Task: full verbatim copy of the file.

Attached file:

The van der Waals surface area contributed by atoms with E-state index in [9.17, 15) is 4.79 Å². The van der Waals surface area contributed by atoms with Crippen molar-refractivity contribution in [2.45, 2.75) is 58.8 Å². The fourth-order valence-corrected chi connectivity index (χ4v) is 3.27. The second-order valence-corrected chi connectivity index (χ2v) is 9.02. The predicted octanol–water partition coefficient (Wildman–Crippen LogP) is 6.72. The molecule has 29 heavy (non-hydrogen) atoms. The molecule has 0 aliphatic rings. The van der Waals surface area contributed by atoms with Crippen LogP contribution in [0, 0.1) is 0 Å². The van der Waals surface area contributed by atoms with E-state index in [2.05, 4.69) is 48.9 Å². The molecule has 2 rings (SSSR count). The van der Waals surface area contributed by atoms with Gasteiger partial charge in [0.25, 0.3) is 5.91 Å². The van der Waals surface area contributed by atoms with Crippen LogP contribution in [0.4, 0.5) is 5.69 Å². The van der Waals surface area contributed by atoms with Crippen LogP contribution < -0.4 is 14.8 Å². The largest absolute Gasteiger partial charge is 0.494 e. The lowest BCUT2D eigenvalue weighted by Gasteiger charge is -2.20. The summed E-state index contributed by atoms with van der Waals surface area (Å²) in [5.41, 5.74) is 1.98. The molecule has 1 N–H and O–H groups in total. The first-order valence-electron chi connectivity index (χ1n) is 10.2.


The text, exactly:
The van der Waals surface area contributed by atoms with E-state index in [9.17, 15) is 4.79 Å². The van der Waals surface area contributed by atoms with Crippen molar-refractivity contribution in [2.45, 2.75) is 58.8 Å². The fourth-order valence-corrected chi connectivity index (χ4v) is 3.27. The second-order valence-corrected chi connectivity index (χ2v) is 9.02. The predicted octanol–water partition coefficient (Wildman–Crippen LogP) is 6.72. The molecule has 29 heavy (non-hydrogen) atoms. The molecule has 0 aliphatic rings. The van der Waals surface area contributed by atoms with Crippen LogP contribution in [0, 0.1) is 0 Å². The van der Waals surface area contributed by atoms with E-state index in [2.05, 4.69) is 48.9 Å². The molecule has 2 rings (SSSR count). The van der Waals surface area contributed by atoms with Gasteiger partial charge in [0.25, 0.3) is 5.91 Å². The van der Waals surface area contributed by atoms with Crippen LogP contribution in [0.4, 0.5) is 5.69 Å². The van der Waals surface area contributed by atoms with Crippen LogP contribution < -0.4 is 14.8 Å². The largest absolute Gasteiger partial charge is 0.494 e. The lowest BCUT2D eigenvalue weighted by Gasteiger charge is -2.20. The summed E-state index contributed by atoms with van der Waals surface area (Å²) in [5.41, 5.74) is 1.98. The molecule has 1 N–H and O–H groups in total. The first-order valence-electron chi connectivity index (χ1n) is 10.2.